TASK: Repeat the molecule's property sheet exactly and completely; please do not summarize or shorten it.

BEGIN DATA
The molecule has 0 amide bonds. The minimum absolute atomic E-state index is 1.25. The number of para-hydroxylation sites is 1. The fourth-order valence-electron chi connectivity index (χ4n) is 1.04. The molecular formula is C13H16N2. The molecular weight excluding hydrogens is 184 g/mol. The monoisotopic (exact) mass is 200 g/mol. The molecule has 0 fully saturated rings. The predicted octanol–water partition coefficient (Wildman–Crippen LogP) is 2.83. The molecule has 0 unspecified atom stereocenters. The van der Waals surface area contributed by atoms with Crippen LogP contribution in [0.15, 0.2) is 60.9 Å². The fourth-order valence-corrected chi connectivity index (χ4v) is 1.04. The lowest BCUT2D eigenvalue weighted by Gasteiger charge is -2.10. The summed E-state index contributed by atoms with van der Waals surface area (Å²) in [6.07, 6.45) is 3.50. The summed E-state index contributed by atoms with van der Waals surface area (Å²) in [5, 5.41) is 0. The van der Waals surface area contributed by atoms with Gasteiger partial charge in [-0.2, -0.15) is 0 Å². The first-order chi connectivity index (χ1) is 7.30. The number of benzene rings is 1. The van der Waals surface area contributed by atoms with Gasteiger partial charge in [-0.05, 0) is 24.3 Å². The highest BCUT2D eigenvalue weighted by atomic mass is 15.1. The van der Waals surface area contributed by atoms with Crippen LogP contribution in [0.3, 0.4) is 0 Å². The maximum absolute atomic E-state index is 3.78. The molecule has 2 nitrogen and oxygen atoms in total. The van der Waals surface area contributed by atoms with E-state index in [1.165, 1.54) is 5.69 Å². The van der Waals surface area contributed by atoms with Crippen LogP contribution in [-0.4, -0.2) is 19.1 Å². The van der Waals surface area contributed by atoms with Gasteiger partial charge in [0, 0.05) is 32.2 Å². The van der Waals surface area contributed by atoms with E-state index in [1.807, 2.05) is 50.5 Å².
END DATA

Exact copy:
The molecule has 0 amide bonds. The minimum absolute atomic E-state index is 1.25. The number of para-hydroxylation sites is 1. The fourth-order valence-electron chi connectivity index (χ4n) is 1.04. The molecular formula is C13H16N2. The molecular weight excluding hydrogens is 184 g/mol. The monoisotopic (exact) mass is 200 g/mol. The molecule has 0 fully saturated rings. The predicted octanol–water partition coefficient (Wildman–Crippen LogP) is 2.83. The molecule has 0 unspecified atom stereocenters. The van der Waals surface area contributed by atoms with Crippen LogP contribution in [0.15, 0.2) is 60.9 Å². The fourth-order valence-corrected chi connectivity index (χ4v) is 1.04. The lowest BCUT2D eigenvalue weighted by Gasteiger charge is -2.10. The summed E-state index contributed by atoms with van der Waals surface area (Å²) in [6.07, 6.45) is 3.50. The summed E-state index contributed by atoms with van der Waals surface area (Å²) in [5, 5.41) is 0. The van der Waals surface area contributed by atoms with Gasteiger partial charge in [-0.2, -0.15) is 0 Å². The first-order chi connectivity index (χ1) is 7.30. The number of benzene rings is 1. The van der Waals surface area contributed by atoms with Gasteiger partial charge in [-0.05, 0) is 24.3 Å². The highest BCUT2D eigenvalue weighted by atomic mass is 15.1. The van der Waals surface area contributed by atoms with Crippen LogP contribution in [0.3, 0.4) is 0 Å². The maximum absolute atomic E-state index is 3.78. The molecule has 2 nitrogen and oxygen atoms in total. The van der Waals surface area contributed by atoms with E-state index in [1.165, 1.54) is 5.69 Å². The van der Waals surface area contributed by atoms with Crippen LogP contribution in [-0.4, -0.2) is 19.1 Å². The van der Waals surface area contributed by atoms with Gasteiger partial charge in [0, 0.05) is 32.2 Å². The van der Waals surface area contributed by atoms with E-state index in [1.807, 2.05) is 50.5 Å².